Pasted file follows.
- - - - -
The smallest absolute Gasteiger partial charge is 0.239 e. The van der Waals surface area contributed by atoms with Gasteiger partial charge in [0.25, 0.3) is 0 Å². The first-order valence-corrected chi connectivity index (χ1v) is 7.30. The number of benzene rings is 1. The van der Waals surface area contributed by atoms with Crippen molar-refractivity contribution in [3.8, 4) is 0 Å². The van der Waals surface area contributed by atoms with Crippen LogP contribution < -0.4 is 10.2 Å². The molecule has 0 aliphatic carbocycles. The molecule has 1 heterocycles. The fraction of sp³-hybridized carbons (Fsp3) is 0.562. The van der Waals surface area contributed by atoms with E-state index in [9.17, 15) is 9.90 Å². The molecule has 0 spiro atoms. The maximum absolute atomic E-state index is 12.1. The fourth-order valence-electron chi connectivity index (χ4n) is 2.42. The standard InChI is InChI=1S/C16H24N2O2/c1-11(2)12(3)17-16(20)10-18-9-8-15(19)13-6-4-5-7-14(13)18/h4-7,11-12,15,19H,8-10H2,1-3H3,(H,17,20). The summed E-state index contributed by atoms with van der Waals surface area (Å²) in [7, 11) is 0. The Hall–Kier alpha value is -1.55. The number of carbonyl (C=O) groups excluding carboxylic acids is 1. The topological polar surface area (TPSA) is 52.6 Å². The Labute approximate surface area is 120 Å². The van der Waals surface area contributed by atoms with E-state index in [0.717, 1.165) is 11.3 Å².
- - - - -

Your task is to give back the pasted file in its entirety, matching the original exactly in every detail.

The smallest absolute Gasteiger partial charge is 0.239 e. The van der Waals surface area contributed by atoms with Gasteiger partial charge in [0.25, 0.3) is 0 Å². The first-order valence-corrected chi connectivity index (χ1v) is 7.30. The number of benzene rings is 1. The van der Waals surface area contributed by atoms with Crippen molar-refractivity contribution in [3.8, 4) is 0 Å². The van der Waals surface area contributed by atoms with Crippen LogP contribution < -0.4 is 10.2 Å². The molecule has 0 aliphatic carbocycles. The molecule has 1 heterocycles. The fraction of sp³-hybridized carbons (Fsp3) is 0.562. The van der Waals surface area contributed by atoms with E-state index in [9.17, 15) is 9.90 Å². The molecule has 0 spiro atoms. The maximum absolute atomic E-state index is 12.1. The fourth-order valence-electron chi connectivity index (χ4n) is 2.42. The standard InChI is InChI=1S/C16H24N2O2/c1-11(2)12(3)17-16(20)10-18-9-8-15(19)13-6-4-5-7-14(13)18/h4-7,11-12,15,19H,8-10H2,1-3H3,(H,17,20). The summed E-state index contributed by atoms with van der Waals surface area (Å²) in [7, 11) is 0. The Hall–Kier alpha value is -1.55. The number of carbonyl (C=O) groups excluding carboxylic acids is 1. The topological polar surface area (TPSA) is 52.6 Å². The Labute approximate surface area is 120 Å². The van der Waals surface area contributed by atoms with E-state index in [0.717, 1.165) is 11.3 Å².